The thing with shipping containers although very sturdy if the ground isn’t level it can often twist and pop the wood flooring up as well as make the doors difficult to open. The worst case scenario is that you build uneven then move the container finding it then levels itself damaging the work you undertook.
Now it doesn’t always have to be some complex ground as they are very robust pieces of kit you just have to make sure its level even if its soil your dropping the container onto. Also you have to look at what your needing the container for and where. For example in the UK the howling cold winds can make sitting in a container a cold place to be so sheltering it away from wind channels such as behind a wall are beneficial. But if in the Philippines for example heat is an issue so building the units on pillars is very beneficial as the air flows under the unit as well as the sun heating the ground throughout the day. This affect allows natural heating at night as heat from the ground rises during the night hours to help keep an ambient temperature. How high to place the container is then the next question and one that you need to base on the exact location you want it and needs. For example if building studio apartments maybe you want to create some reverse U shaped concrete pillars 8 – 10ft high to sit the containers on as this not only allows the heating/cooling but also a parking space to keep your vehicle in the shade when not in use. At the same time you could be just raising the same unit on pillars less than 3ft high to allow access for drainage pipes etc. which still offers some heat reflection and cooling but obviously the angle is restricted.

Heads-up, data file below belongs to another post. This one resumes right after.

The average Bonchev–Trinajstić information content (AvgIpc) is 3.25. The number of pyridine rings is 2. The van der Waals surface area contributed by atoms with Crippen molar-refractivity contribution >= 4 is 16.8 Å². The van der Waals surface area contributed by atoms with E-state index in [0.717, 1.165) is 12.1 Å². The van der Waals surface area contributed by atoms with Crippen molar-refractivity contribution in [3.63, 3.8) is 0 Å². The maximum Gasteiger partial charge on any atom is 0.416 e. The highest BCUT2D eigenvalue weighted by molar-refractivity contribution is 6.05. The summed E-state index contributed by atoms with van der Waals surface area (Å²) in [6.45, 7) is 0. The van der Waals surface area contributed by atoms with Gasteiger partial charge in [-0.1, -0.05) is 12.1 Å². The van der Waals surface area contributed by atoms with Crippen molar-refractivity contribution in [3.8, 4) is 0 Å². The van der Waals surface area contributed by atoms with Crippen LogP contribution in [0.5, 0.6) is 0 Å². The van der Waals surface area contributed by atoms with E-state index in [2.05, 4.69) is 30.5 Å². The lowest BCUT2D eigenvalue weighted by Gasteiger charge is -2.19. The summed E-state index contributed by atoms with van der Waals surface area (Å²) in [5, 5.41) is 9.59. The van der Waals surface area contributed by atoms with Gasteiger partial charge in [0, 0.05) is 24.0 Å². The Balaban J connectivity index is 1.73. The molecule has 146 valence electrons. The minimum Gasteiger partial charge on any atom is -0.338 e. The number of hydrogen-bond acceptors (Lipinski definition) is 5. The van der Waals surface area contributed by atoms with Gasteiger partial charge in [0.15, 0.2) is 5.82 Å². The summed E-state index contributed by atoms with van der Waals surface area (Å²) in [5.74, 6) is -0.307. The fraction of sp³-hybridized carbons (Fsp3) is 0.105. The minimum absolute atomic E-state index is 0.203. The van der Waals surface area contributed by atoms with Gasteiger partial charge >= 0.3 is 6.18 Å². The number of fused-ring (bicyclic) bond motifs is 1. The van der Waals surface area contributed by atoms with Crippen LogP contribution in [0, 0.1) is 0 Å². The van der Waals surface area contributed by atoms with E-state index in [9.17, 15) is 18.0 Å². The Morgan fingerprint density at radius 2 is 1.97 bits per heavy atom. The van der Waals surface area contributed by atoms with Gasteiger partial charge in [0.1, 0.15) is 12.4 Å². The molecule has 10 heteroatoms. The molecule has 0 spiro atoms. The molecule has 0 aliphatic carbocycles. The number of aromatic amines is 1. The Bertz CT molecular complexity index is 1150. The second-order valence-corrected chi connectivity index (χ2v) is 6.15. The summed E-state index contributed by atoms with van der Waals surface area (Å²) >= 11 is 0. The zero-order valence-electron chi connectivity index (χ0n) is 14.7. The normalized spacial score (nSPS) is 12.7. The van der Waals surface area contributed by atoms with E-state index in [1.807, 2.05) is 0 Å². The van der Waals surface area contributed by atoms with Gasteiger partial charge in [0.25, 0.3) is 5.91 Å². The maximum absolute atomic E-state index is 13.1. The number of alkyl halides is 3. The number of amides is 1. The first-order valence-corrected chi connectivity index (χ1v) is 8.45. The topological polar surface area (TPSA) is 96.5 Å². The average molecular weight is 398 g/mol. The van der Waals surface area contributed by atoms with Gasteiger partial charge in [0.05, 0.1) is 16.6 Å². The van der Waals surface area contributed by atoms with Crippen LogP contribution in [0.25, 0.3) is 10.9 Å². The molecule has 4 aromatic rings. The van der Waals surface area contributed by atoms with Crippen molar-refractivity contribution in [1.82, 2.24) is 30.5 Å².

The beauty of the shipping container is that its physically a robust building block you can adapt to most needs as long as your practical and make sure you try to keep things as level as possible you will have little problems especially if joining multiple units. I have worked on modular housing previously and found floor levels as much as 10” out and uneven (10” over one end and 6” under the other) this has happened due to contractors involved in preparing the ground not being part of the modular construction teams not knowing the critical importance of getting things right. Instead doing a quick job for quick pay which resulted in headaches for me as we had to physically lift the units and level them manually adding an extra few days to the job. Which when your talking modular and time sensitive you have containers arriving to be joined yet nowhere to install them until you’ve fixed the first few and over a few days your starting to get problems catching up as things are all out of sequence. For the modest house builder its not too much of a problem but this was a multi storey doctors surgery built in a similar way to shipping container houses.